Private insurance is getting a boost in several ways. As a result of underfunding, some services have been taken off the provincial lists of covered services. Thus in Manitoba and Quebec free dental services for children were dropped. Other provinces have dropped coverage for eye examinations. Moreover, in many provinces listed services have not been updated to include non-physician services that can reasonably be considered necessary for health, such as home and rehabilitative care.
Those who favor making private insurance available for coverage of as many services as possible appeal to the fact that the Canada Health Act itself requires coverage only of “medically necessary” hospital and physician care. Such an appeal accompanies efforts, like those spearheaded by Alberta premier Ralph Klein, to get around the legal restriction that a service paid for by the provincial plan—“listed” by it—cannot be billed to a patient and hence cannot be covered by private insurance.
Can, for example, a service that a provincial plan pays for be covered by a private insurer when it is performed in a clinic that announces it has cut its ties with Medicare? Physicians sometimes leave hospitals, complaining of low compensation, to offer services only to those willing to pay for them without relying on their provincial health plan. If their work is rehabilitation, they can argue that it is perhaps not “medically necessary” and thus need not have been listed in the first place.
Recently this minimalist view of medical necessity has been pushed to an absurd limit. Physicians have been successful in court against an Ontario Ministry of Health challenge to their billing patients for preoperative tests that under any reasonable interpretation are constituent parts of procedures insured under the provincial plan. In these various ways, private insurance is given the opportunity to fill in a growing number of holes in provincial plans.
The provincial health ministries with which hospitals funded by provincial plans have to negotiate their global budgets are to act as the guardians of the principles of Medicare. This discourages the handful of for-profit hospitals funded under those plans from having ambitious goals for increasing market shares or attracting profit-hungry investors. Thus far, then, for-profit privatization tends to work around the edges rather than to increase the number of for-profit hospitals working within provincial plans.
Here are some of the ways privatization is growing. With cuts in hospital nursing staffs and with the employment of hospital therapists not keeping up with demand, numerous for-profit extended care and rehabilitation centers have sprung up. Often their services are not covered by provincial plans—not because they are delivered in for-profit centers but because the service is both non-physician and non-hospital care.
Cuts in hospital laboratory staffs cause long waits for test results financed out of hospitals' budgets. For-profit laboratories provide quicker service, at least for those who can afford to pay for it either out of pocket or with private insurance. In some cases, hospitals form joint ventures with for-profit laboratories, using the revenue to offset inadequate global budgets. In New Brunswick, four for-profit multinational firms have taken over the administration of the provincial health plan, in violation of the public-administration condition of Medicare.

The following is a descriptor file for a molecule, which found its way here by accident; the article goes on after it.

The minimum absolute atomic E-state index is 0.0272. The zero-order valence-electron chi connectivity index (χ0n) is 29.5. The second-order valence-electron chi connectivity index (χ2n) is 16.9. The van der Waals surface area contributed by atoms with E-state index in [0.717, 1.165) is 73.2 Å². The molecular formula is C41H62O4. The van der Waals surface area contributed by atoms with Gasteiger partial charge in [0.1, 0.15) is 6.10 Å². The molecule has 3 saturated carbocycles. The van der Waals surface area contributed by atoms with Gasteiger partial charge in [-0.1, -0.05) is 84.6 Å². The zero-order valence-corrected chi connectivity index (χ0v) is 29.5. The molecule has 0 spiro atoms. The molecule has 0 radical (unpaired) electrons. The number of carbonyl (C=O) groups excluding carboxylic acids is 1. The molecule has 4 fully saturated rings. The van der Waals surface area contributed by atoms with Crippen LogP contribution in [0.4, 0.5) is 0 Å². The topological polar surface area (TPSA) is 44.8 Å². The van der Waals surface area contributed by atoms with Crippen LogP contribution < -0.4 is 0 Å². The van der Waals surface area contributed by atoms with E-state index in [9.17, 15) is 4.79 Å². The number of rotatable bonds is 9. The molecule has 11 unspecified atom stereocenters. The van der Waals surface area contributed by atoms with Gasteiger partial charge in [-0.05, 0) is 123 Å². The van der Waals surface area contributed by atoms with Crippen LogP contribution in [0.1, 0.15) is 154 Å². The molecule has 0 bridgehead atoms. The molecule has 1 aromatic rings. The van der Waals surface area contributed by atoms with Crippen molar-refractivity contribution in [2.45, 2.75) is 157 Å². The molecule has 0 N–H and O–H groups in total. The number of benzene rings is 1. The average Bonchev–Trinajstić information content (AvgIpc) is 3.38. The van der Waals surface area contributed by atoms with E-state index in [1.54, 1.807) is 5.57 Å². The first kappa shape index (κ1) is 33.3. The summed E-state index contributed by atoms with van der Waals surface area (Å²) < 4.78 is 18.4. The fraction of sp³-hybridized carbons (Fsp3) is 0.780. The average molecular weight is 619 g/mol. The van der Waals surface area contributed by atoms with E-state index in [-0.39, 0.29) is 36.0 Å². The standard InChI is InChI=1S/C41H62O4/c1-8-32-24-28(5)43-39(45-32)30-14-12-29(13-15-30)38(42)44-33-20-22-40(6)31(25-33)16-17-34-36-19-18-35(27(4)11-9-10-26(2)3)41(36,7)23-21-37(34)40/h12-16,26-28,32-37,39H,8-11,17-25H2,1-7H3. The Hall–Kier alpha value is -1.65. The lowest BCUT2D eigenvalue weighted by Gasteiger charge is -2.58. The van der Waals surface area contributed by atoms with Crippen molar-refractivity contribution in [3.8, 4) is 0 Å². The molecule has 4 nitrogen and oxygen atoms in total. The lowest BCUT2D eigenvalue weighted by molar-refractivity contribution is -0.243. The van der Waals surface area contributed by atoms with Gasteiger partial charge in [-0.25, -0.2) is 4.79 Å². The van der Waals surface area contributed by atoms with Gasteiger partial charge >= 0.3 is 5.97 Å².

Finally, hospital funding itself is being privatized. In Ontario, continuing support for hospitals became incompatible with the desire of its Tory premier Mike Harris to slash taxes. His government wants Toronto's hospitals renovated through a hospital bond issue rather than with funds from taxes.
This method of “renovation” begins to modify the goals of the hospitals to conform to the interests of lenders rather than to the public interest in having a healthy society. These and similar privatizations lead toward a health care system with a public outer shell covering for-profit functioning parts.
Harmonizing Down with Free TradeThe Canadian single payer system is anathema to the liberalizing spirit that led Canada to sign recent trade agreements. There is an ongoing battle between those with this liberalizing spirit and those with a more solidaristic spirit—unions, churches, nurses, senior citizens, and a variety of reform organizations, such as the Canadian Health Coalition.
The trade agreements are simply another front in this battle, a front on which the liberalizers aim to level down the greater role of government in Canada to its level in the United States. I comment on three issues in the battle on this front: (1) user fees, (2) the concept of social services, and (3) property rights.
(1) The health care system, it is argued, can be run with lower taxes if it is modified to permit provincial user fees. Lower taxes are a way of leveling downward government supports that the trade agreements try to eliminate. With lower taxes, Canada may begin to reduce the 40% of the GNP spent by government at all levels, bringing it nearer to the 35% of GNP spent by government in this country.
In 1996, premiers from the four western provinces called for “flexibility” in regard to user fees. Provinces could then compete among themselves for foreign investments by touting lower tax rates. Since free health care makes labor more expensive, businesses would be able to make their exports more competitive if there were provincial user fees. Canada might then be able to reduce government's share of the cost of health care from 70% to something a bit closer to the U.S. level of 40%.
So far, however, the argument that user fees save less in taxes than they cost in delayed health care for lower income patients seems to have mobilized enough people to deny victory to this neoliberal attack.
(2) The NAFTA exempts “social services” from liberalization (i.e. privatization) provided they are established or maintained for a “public purpose.” Canadian trade negotiators interpret this proviso broadly to allow exemption for a social service that is privately delivered in order to realize a public goal.